Lindsey Park's post-PC life
Plus: Horwath cagey on Miller, Ford goes stateside, a border blockade bill, upshot from the patient ombudsman, fundraising watch, spectators return to the House
ABOVE THE FOLD
Premier DOUG FORD went stateside with the message Ontario is open for business, while NDP Leader ANDREA HORWATH was cagey when pressed on the ouster of longtime MPP PAUL MILLER. But first, I caught up with another forced floor-crosser: LINDSEY PARK.
Navigating life as an Independent has been a challenge. But Park tells me her latest crusade — equal funding for women athletes — has spurred a “refreshing” renaissance.
“I’m thankful I have a very dedicated staff. It’s a very interesting perspective of the Legislature, to get to sit as an Independent for my last number of months as the MPP for Durham — I’m not seeking re-election,” said Park, who stepped down from the PC benches last fall after she was demoted for what the House leader called “misrepresenting her vaccination status.” (At the time, Park claimed she had a medical exemption.)
Procedure-wise, legislative life is freer. “No one tells you how to vote on bills. You have to do all your own research to decide what you want to support and how you’re going to vote as each of the bills come up. You also don’t have to run through as much red tape before deciding to table something. So it’s possible to move from that idea stage to tangible legislation or action in the Legislature a lot quicker.”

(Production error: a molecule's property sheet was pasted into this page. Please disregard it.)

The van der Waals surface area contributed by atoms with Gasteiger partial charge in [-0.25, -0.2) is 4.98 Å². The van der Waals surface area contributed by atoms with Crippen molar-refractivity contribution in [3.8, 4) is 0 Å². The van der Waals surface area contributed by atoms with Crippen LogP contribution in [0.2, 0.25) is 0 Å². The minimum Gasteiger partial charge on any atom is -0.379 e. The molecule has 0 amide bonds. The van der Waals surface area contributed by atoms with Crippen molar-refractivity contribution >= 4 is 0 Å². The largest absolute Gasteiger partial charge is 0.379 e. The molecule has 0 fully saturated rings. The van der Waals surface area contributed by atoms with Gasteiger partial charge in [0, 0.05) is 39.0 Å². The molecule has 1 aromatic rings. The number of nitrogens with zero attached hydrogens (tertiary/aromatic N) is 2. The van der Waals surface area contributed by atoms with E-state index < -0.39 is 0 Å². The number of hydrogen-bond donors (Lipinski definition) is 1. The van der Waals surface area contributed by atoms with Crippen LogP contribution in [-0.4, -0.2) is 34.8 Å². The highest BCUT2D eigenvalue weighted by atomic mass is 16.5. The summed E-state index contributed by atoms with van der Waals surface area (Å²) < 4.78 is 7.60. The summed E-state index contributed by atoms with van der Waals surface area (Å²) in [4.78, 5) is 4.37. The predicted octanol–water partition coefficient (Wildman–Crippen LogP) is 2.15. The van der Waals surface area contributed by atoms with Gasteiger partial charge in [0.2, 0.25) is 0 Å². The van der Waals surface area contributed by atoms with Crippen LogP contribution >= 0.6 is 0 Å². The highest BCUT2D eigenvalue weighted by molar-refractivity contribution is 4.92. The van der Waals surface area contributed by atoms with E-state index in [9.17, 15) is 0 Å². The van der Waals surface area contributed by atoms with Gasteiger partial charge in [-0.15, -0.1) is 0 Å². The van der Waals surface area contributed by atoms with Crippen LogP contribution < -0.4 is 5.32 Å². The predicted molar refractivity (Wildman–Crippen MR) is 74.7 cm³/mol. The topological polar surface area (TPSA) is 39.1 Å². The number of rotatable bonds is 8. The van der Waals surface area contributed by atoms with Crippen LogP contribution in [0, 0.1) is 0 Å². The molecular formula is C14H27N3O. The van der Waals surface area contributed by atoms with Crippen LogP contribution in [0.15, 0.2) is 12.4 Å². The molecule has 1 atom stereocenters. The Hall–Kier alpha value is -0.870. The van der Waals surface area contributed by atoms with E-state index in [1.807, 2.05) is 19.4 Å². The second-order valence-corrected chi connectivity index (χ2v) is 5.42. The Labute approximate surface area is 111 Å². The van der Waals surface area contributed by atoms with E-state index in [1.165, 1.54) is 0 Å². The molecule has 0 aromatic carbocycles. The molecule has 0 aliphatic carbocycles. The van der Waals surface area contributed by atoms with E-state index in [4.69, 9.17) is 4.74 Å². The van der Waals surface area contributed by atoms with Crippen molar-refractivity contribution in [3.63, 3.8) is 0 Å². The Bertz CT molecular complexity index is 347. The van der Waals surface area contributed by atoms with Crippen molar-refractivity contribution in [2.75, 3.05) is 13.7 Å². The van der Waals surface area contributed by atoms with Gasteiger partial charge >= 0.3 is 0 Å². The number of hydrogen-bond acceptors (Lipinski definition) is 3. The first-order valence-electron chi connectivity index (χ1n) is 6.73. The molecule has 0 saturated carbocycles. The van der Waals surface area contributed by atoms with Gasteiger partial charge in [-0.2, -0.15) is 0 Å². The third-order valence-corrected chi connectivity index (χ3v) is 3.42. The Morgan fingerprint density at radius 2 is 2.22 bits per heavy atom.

“That has been enjoyable — I’ve always been in politics to actually make a change and see laws change. It’s been a refreshing experience, to get to move through that process quicker as an Independent.”
Park’s first move: A motion for equal funding for young women athletes. Tabled Monday, Park’s motion would ensure the government match any financial support for postsecondary scholarships in men’s sports with equal cash for that in women’s sports.
It follows an open letter from Ontario University Athletics slamming the PCs for doling out $3 million to the male-dominated Ontario Hockey League.
“Ultimately, funding choices speak volumes about values. Prioritizing male-dominated avenues, like the OHL, only serves to perpetuate the commonly held belief that women in sport are deemed lesser,” the letter reads. “It is never too late to do the right thing. We call on the Government of Ontario to provide equal financial support to women student-athletes equivalent to what was provided to OHL male students.”
Park, who played college hockey herself, says there’s a case to be made to provide more funding for women in sport than men. At the very least, “the funding should be equal between men’s sports and women’s sports,” she said. “Some would say the funding should go even further, with more for women’s sports than men’s, since women’s scholarships tend to be disproportionately underfunded and women historically have not gone on to make as much money from [professional] sports.” She noted pretty much all postsecondary sport scholarships are backed by private donors.
Why it matters: Motions are non-binding but have symbolic value — and while proposals from across the aisle tend to die on the order paper, thanks to the PC majority, Park’s motion already seems to be on the Ford government’s radar.
Lobbing themselves a friendly softball during the morning’s Question Period, the PCs took the opportunity to pump up recent funding announcements for the sector. “We care about sports and recreation on this side of the House, Speaker…That includes $7 million for the Ontario Sport Network, including female athletes,” said Sport Minister LISA MACLEOD.